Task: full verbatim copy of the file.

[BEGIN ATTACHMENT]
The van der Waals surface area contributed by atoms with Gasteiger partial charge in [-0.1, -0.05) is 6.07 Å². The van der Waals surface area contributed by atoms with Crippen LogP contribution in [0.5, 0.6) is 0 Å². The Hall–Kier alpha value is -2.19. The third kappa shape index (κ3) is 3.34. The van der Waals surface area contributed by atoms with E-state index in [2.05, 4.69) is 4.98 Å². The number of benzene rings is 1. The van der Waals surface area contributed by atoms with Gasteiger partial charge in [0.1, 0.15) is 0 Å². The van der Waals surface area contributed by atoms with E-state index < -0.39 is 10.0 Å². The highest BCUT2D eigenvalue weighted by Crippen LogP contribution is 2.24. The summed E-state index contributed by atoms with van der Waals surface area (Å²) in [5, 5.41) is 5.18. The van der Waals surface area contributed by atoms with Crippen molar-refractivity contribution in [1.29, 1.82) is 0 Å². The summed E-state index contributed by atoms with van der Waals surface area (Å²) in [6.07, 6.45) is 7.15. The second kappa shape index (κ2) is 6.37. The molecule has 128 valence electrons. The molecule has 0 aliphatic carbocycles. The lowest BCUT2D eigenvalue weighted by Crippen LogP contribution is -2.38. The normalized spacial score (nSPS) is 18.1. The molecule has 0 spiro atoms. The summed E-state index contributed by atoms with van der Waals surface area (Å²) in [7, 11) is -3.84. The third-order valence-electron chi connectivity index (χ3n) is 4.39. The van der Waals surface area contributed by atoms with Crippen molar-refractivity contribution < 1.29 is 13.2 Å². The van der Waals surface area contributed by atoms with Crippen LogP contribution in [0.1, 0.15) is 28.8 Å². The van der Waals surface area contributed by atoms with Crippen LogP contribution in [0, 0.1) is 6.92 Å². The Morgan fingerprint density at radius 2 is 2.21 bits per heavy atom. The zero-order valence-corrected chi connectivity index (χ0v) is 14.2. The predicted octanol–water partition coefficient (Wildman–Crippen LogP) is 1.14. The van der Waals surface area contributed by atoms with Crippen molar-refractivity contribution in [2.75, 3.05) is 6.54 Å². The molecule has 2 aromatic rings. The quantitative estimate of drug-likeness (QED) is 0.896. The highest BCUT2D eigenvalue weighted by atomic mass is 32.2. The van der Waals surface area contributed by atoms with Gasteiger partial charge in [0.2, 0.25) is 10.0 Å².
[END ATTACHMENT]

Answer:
The van der Waals surface area contributed by atoms with Gasteiger partial charge in [-0.1, -0.05) is 6.07 Å². The van der Waals surface area contributed by atoms with Crippen LogP contribution in [0.5, 0.6) is 0 Å². The Hall–Kier alpha value is -2.19. The third kappa shape index (κ3) is 3.34. The van der Waals surface area contributed by atoms with E-state index in [2.05, 4.69) is 4.98 Å². The number of benzene rings is 1. The van der Waals surface area contributed by atoms with Gasteiger partial charge in [0.1, 0.15) is 0 Å². The van der Waals surface area contributed by atoms with E-state index < -0.39 is 10.0 Å². The highest BCUT2D eigenvalue weighted by Crippen LogP contribution is 2.24. The summed E-state index contributed by atoms with van der Waals surface area (Å²) in [5, 5.41) is 5.18. The van der Waals surface area contributed by atoms with Crippen molar-refractivity contribution in [1.29, 1.82) is 0 Å². The summed E-state index contributed by atoms with van der Waals surface area (Å²) in [6.07, 6.45) is 7.15. The second kappa shape index (κ2) is 6.37. The molecule has 128 valence electrons. The molecule has 0 aliphatic carbocycles. The lowest BCUT2D eigenvalue weighted by Crippen LogP contribution is -2.38. The normalized spacial score (nSPS) is 18.1. The molecule has 0 spiro atoms. The summed E-state index contributed by atoms with van der Waals surface area (Å²) in [7, 11) is -3.84. The third-order valence-electron chi connectivity index (χ3n) is 4.39. The van der Waals surface area contributed by atoms with Crippen molar-refractivity contribution < 1.29 is 13.2 Å². The van der Waals surface area contributed by atoms with Crippen LogP contribution in [0.1, 0.15) is 28.8 Å². The van der Waals surface area contributed by atoms with Crippen LogP contribution in [0, 0.1) is 6.92 Å². The Morgan fingerprint density at radius 2 is 2.21 bits per heavy atom. The zero-order valence-corrected chi connectivity index (χ0v) is 14.2. The predicted octanol–water partition coefficient (Wildman–Crippen LogP) is 1.14. The van der Waals surface area contributed by atoms with Crippen molar-refractivity contribution in [2.75, 3.05) is 6.54 Å². The molecule has 2 aromatic rings. The quantitative estimate of drug-likeness (QED) is 0.896. The highest BCUT2D eigenvalue weighted by atomic mass is 32.2. The van der Waals surface area contributed by atoms with Gasteiger partial charge in [0.2, 0.25) is 10.0 Å².